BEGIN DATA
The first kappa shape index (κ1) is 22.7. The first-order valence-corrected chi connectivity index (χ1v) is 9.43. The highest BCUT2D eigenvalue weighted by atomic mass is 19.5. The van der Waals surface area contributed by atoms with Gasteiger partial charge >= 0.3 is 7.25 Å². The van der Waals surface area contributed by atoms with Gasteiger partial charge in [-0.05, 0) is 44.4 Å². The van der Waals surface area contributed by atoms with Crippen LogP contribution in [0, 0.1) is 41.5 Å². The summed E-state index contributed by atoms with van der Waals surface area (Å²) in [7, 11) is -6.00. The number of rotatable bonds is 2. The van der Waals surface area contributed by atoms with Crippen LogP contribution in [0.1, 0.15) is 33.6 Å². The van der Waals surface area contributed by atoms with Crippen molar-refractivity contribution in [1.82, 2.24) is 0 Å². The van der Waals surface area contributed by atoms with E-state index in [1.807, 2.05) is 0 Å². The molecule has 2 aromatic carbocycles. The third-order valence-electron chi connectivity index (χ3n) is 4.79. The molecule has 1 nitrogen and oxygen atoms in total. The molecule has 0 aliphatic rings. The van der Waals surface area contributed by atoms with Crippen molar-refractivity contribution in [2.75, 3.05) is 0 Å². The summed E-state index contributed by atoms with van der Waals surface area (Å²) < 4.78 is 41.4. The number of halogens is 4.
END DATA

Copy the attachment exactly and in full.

The first kappa shape index (κ1) is 22.7. The first-order valence-corrected chi connectivity index (χ1v) is 9.43. The highest BCUT2D eigenvalue weighted by atomic mass is 19.5. The van der Waals surface area contributed by atoms with Gasteiger partial charge >= 0.3 is 7.25 Å². The van der Waals surface area contributed by atoms with Gasteiger partial charge in [-0.05, 0) is 44.4 Å². The van der Waals surface area contributed by atoms with Crippen LogP contribution in [0, 0.1) is 41.5 Å². The summed E-state index contributed by atoms with van der Waals surface area (Å²) in [7, 11) is -6.00. The number of rotatable bonds is 2. The van der Waals surface area contributed by atoms with Crippen LogP contribution in [0.1, 0.15) is 33.6 Å². The van der Waals surface area contributed by atoms with Crippen molar-refractivity contribution in [1.82, 2.24) is 0 Å². The van der Waals surface area contributed by atoms with E-state index in [1.807, 2.05) is 0 Å². The molecule has 2 aromatic carbocycles. The third-order valence-electron chi connectivity index (χ3n) is 4.79. The molecule has 1 nitrogen and oxygen atoms in total. The molecule has 0 aliphatic rings. The van der Waals surface area contributed by atoms with Crippen molar-refractivity contribution in [2.75, 3.05) is 0 Å². The summed E-state index contributed by atoms with van der Waals surface area (Å²) < 4.78 is 41.4. The number of halogens is 4.